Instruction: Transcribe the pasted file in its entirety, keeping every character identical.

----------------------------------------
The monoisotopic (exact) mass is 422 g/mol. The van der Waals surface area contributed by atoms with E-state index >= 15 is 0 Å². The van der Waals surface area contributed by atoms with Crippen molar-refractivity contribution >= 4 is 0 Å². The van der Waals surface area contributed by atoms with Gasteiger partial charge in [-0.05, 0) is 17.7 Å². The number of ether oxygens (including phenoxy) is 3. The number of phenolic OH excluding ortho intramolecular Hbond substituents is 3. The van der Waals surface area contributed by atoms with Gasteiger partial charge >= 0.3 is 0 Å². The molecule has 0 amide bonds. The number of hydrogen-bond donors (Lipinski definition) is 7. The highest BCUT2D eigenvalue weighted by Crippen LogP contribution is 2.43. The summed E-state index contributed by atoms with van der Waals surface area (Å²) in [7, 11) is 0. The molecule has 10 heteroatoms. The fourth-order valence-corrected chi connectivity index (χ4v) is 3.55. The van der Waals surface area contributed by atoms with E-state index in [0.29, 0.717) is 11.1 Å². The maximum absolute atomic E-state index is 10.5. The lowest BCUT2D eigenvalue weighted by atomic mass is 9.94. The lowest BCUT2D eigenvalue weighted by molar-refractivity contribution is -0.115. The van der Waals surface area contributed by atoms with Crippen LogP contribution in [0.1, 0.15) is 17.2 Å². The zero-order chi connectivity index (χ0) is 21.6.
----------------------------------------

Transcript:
The monoisotopic (exact) mass is 422 g/mol. The van der Waals surface area contributed by atoms with E-state index >= 15 is 0 Å². The van der Waals surface area contributed by atoms with Crippen molar-refractivity contribution >= 4 is 0 Å². The van der Waals surface area contributed by atoms with Gasteiger partial charge in [-0.05, 0) is 17.7 Å². The number of ether oxygens (including phenoxy) is 3. The number of phenolic OH excluding ortho intramolecular Hbond substituents is 3. The van der Waals surface area contributed by atoms with Gasteiger partial charge >= 0.3 is 0 Å². The molecule has 0 amide bonds. The number of hydrogen-bond donors (Lipinski definition) is 7. The highest BCUT2D eigenvalue weighted by Crippen LogP contribution is 2.43. The summed E-state index contributed by atoms with van der Waals surface area (Å²) in [7, 11) is 0. The molecule has 10 heteroatoms. The fourth-order valence-corrected chi connectivity index (χ4v) is 3.55. The van der Waals surface area contributed by atoms with E-state index in [0.29, 0.717) is 11.1 Å². The maximum absolute atomic E-state index is 10.5. The lowest BCUT2D eigenvalue weighted by atomic mass is 9.94. The lowest BCUT2D eigenvalue weighted by molar-refractivity contribution is -0.115. The van der Waals surface area contributed by atoms with Crippen LogP contribution in [0.1, 0.15) is 17.2 Å². The zero-order chi connectivity index (χ0) is 21.6.